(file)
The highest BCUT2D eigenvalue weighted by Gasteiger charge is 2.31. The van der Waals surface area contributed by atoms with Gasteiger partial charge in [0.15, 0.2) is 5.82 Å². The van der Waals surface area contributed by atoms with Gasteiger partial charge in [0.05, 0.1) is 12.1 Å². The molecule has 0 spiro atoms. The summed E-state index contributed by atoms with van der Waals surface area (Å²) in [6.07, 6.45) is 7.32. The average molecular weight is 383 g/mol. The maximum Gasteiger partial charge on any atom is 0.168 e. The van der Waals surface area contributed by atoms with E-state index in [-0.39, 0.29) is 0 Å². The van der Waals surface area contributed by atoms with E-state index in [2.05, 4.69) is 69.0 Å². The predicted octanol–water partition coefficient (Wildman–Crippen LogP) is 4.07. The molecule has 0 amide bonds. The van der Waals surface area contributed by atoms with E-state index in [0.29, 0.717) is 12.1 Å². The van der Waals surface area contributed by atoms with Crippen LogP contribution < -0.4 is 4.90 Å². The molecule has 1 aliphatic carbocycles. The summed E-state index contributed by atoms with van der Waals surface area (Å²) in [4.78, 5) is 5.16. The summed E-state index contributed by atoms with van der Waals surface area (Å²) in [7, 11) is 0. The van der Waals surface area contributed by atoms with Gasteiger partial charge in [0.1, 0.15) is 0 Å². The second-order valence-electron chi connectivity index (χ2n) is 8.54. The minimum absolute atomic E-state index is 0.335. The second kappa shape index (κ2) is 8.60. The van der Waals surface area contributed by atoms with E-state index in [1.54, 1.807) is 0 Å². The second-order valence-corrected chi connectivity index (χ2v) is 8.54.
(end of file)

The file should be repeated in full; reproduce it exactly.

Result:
The highest BCUT2D eigenvalue weighted by Gasteiger charge is 2.31. The van der Waals surface area contributed by atoms with Gasteiger partial charge in [0.15, 0.2) is 5.82 Å². The van der Waals surface area contributed by atoms with Gasteiger partial charge in [0.05, 0.1) is 12.1 Å². The molecule has 0 spiro atoms. The summed E-state index contributed by atoms with van der Waals surface area (Å²) in [6.07, 6.45) is 7.32. The average molecular weight is 383 g/mol. The maximum Gasteiger partial charge on any atom is 0.168 e. The van der Waals surface area contributed by atoms with E-state index in [-0.39, 0.29) is 0 Å². The van der Waals surface area contributed by atoms with E-state index in [2.05, 4.69) is 69.0 Å². The predicted octanol–water partition coefficient (Wildman–Crippen LogP) is 4.07. The molecule has 0 amide bonds. The van der Waals surface area contributed by atoms with E-state index in [0.29, 0.717) is 12.1 Å². The van der Waals surface area contributed by atoms with Crippen LogP contribution < -0.4 is 4.90 Å². The molecule has 1 aliphatic carbocycles. The summed E-state index contributed by atoms with van der Waals surface area (Å²) in [4.78, 5) is 5.16. The summed E-state index contributed by atoms with van der Waals surface area (Å²) in [7, 11) is 0. The van der Waals surface area contributed by atoms with Gasteiger partial charge in [0.1, 0.15) is 0 Å². The second-order valence-electron chi connectivity index (χ2n) is 8.54. The minimum absolute atomic E-state index is 0.335. The second kappa shape index (κ2) is 8.60. The van der Waals surface area contributed by atoms with E-state index in [1.54, 1.807) is 0 Å². The second-order valence-corrected chi connectivity index (χ2v) is 8.54.